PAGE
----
Here the petitioners were on notice that failure to make the required submissions would result in the closing of the record and dismissing of the appeal. When, despite such notice, the petitioners failed to make any submissions, implicitly they waived any right they may have had to a hearing.
2. The Ahlberg petitioners contend that they were justified in disregarding the presiding official's orders to identify a position at the new agency to which they were entitled because they were improperly directed to make "futile" submissions. As noted previously, the submission was required to indicate that the former Community Services Administration employee was identified with a continuing function that was transferred to the new agency. According to the petitioners, such a submission would have been futile because in Former CSA Employees, 762 F.2d at 983, this court upheld the Board's findings that all of the functions of the Community Services Administration had been transferred to the new agency, and had held that the Department had conceded that "all the Community Services Administration employees were 'identified' with" the transferred functions.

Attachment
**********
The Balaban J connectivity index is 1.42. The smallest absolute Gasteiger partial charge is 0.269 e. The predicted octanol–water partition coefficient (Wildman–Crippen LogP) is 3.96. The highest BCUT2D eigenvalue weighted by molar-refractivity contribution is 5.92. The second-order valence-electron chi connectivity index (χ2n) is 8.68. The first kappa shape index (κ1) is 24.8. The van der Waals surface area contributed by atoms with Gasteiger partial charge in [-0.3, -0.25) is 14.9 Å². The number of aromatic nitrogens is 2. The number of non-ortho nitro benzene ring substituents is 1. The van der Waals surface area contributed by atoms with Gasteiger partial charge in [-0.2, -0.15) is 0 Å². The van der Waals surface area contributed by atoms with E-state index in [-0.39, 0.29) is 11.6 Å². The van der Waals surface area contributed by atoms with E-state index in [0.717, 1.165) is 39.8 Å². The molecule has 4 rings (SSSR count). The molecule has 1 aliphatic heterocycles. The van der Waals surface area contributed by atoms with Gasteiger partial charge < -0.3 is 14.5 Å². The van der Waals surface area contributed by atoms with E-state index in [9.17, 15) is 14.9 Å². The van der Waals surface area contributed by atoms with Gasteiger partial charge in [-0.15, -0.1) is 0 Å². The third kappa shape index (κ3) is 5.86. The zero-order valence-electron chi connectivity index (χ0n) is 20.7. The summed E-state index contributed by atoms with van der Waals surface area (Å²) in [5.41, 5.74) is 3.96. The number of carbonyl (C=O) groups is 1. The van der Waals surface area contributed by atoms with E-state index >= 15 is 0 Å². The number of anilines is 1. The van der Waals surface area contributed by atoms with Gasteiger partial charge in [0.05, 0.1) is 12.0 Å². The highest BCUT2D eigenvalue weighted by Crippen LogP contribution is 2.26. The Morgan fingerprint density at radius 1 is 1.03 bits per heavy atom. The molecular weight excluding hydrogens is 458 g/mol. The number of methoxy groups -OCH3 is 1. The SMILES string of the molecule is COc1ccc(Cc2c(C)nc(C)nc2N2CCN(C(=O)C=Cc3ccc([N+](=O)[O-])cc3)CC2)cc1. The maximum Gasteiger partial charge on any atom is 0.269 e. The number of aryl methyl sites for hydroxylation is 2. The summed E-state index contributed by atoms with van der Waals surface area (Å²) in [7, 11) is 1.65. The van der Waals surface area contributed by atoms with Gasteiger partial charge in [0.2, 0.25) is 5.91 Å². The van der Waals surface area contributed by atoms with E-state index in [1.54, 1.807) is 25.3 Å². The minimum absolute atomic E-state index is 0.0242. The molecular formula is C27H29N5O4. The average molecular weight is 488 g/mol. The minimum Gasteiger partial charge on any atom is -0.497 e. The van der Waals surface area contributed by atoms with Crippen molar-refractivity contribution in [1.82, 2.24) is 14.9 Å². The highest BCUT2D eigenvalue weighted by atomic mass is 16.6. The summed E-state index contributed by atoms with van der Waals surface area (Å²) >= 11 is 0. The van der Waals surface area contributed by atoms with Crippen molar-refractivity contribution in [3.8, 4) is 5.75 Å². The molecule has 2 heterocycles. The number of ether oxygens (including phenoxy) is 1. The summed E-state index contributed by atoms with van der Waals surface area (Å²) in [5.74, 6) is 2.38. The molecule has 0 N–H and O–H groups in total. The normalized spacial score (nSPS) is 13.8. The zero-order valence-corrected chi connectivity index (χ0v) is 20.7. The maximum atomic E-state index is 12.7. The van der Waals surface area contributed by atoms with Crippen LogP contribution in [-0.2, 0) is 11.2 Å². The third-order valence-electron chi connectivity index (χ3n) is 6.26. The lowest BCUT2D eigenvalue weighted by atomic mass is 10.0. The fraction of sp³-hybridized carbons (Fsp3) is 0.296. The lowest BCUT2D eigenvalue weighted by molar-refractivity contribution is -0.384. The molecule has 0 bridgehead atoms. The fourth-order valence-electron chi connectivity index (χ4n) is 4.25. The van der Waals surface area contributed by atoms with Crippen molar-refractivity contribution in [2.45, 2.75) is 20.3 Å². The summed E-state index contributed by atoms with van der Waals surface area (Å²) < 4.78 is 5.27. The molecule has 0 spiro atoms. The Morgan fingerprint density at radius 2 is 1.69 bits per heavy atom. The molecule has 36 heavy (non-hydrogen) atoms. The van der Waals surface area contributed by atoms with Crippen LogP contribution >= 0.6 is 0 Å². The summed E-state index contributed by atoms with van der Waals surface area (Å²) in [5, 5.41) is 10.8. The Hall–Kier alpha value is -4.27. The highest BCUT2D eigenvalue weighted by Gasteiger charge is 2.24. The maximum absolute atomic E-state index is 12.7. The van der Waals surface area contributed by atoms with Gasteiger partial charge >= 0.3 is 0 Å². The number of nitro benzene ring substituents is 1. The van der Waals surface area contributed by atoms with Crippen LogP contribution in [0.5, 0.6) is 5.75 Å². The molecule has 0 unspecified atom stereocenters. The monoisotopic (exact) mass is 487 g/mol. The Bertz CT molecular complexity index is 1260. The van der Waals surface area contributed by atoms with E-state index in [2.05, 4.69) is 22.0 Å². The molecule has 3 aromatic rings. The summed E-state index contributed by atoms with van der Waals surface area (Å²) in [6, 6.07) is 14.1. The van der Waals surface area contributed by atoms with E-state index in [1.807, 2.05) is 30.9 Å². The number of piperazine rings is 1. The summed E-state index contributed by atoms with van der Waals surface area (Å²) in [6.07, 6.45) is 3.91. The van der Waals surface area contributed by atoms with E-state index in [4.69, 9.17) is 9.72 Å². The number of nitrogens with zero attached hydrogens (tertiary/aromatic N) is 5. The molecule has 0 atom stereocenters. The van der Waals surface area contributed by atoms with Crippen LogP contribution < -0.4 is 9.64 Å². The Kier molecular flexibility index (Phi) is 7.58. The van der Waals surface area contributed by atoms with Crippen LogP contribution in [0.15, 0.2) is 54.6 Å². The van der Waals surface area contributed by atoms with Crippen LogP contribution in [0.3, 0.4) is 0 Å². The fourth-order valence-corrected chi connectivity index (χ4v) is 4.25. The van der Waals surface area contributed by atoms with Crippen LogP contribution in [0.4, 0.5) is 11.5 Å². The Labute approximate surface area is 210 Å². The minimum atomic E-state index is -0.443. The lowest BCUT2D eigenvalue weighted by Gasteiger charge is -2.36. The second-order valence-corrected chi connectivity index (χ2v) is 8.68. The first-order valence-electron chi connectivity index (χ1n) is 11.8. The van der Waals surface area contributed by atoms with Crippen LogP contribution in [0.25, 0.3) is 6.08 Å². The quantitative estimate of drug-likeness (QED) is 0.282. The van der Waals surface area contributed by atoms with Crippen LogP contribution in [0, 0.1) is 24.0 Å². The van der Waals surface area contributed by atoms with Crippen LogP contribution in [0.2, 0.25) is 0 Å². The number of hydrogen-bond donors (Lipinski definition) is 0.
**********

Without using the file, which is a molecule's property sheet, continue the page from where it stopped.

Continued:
Although we recognized in Former CSA Employees, 762 F.2d at 984, that all Community Services Administration employees were identified with functions that had been transferred to the new agency, we did not hold that all Community Services Administration functions were transferred to the new agency or that each Community Services employee was identified with every function that was transferred. Accordingly, it was proper for the presiding officer to require the petitioners to indicate the particular transferred positions with which they had been identified.
In any event, if this requirement was unnecessary, the petitioners' response could have so indicated. The alleged futility of this requirement could not and did not justify the petitioners' failure to comply with the other requirement that they identify a position in the new agency to which they had a greater entitlement than the incumbent. Indeed, the three Janey petitioners so recognized, since they made submissions that attempted to show entitlement to particular positions at the new agency. See part II B 3 below.